Simply telling our story: “Beggars telling other beggars where we have found bread.” Be a real witness.

But a real witness is not just of words but of deeds. When Stanley the explorer had discovered Livingstone in Central Africa and had spent some time with him he said, ‘If I had been with him any longer, I would have been compelled to be a Christian, and he never spoke to me about it at all.’ The witness of a person’s life is irresistible. That’s why St Francis of Assisi said to his monks, ‘Go and preach the Gospel to all. Use words if you must.’

The life and witness of the Northern Saints speak to us of their discipleship which had such power in our Northern Province. Paulinus, for example, is said to have baptized 3000 Anglo-Saxon people at the Lady’s Well, Holystone  – including the Northumbrian King Edwin. What illustrious company we are all in today!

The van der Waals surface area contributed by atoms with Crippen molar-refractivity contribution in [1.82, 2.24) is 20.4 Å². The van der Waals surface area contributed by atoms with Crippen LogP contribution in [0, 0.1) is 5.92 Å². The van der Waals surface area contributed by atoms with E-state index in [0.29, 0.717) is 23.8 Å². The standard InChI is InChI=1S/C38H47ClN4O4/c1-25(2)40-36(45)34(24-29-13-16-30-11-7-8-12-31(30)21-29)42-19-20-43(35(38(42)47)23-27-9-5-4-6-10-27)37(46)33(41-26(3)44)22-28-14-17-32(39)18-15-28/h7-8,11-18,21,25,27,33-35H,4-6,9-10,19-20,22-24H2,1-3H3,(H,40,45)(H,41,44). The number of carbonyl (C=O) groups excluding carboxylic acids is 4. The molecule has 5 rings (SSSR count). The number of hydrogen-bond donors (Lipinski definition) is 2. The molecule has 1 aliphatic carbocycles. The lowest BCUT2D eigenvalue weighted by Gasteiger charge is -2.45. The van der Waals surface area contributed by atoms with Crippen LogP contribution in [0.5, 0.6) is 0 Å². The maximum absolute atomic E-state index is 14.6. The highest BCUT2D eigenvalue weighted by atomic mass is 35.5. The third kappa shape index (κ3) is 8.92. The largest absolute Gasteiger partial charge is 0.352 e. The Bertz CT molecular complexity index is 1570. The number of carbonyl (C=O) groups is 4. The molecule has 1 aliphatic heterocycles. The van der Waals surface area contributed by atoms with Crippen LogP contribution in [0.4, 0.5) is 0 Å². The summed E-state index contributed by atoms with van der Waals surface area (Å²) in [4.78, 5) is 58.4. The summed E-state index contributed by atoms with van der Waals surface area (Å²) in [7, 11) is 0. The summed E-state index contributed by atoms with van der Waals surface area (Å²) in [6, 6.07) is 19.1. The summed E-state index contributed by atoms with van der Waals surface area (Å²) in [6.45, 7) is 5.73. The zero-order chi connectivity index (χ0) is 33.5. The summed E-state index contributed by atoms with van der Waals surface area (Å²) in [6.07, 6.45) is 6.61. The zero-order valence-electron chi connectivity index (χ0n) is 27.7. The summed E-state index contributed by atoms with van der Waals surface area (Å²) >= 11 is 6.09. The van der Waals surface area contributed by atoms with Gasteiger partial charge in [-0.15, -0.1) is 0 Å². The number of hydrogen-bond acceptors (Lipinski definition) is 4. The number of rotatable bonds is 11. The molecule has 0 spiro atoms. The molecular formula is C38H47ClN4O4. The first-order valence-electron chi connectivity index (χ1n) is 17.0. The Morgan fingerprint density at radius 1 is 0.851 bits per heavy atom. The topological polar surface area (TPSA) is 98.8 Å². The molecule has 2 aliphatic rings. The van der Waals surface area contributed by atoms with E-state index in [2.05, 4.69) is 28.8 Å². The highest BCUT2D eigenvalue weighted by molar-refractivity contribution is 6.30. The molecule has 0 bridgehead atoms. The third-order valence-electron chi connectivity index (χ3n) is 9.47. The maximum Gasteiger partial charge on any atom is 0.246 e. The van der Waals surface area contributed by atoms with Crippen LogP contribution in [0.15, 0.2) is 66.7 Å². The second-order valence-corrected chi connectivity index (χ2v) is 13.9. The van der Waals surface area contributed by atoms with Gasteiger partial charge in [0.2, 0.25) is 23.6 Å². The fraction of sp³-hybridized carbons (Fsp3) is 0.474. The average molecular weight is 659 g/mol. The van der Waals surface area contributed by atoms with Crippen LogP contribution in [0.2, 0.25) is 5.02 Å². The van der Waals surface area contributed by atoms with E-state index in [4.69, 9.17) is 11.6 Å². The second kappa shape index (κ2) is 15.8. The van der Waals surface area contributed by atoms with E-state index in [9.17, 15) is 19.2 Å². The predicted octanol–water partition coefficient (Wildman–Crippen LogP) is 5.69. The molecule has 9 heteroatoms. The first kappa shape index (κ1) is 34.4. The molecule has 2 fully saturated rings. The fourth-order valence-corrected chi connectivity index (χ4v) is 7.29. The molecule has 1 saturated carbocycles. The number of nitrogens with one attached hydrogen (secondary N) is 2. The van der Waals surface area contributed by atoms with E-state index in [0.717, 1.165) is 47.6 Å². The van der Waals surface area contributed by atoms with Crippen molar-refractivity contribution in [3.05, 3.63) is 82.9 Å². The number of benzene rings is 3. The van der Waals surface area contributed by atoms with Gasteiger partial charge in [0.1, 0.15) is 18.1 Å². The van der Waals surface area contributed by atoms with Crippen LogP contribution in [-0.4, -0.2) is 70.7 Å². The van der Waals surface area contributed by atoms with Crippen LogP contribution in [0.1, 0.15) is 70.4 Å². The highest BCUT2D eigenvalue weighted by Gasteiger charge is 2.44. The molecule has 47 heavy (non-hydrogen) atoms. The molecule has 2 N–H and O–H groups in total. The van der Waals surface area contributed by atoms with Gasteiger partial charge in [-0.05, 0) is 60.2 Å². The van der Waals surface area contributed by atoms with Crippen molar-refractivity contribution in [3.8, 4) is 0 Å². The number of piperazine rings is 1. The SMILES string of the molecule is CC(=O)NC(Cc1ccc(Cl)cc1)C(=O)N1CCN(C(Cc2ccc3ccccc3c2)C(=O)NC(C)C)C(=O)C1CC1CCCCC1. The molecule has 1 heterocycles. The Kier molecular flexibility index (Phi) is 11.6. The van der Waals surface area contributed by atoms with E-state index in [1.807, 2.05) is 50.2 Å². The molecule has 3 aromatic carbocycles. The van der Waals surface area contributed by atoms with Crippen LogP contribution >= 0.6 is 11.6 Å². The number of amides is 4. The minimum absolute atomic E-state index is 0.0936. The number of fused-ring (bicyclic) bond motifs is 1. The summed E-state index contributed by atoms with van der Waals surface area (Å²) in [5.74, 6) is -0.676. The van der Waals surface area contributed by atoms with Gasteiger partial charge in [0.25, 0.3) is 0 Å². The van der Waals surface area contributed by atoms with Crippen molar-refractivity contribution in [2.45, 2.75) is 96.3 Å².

Paulinus, Aidan, Cuthbert and Hilda are all people who took Christ’s great commission very seriously. They went out to make disciples in every area – and particularly in the wild and remote parts of England where many villages were rarely visited by a Christian minister.

I thank God for the Northern Saints and for their willingness to go everywhere with love in their heart and a readiness to share the good news of the Gospel. Where would we be without them and others like them? And remember Christ calls us all to do the same. What we have been given by God is too wonderful to be kept secret and locked up in our hearts and church buildings.

The risen Lord assured his disciples and us of his power; he gave them and us a great commission.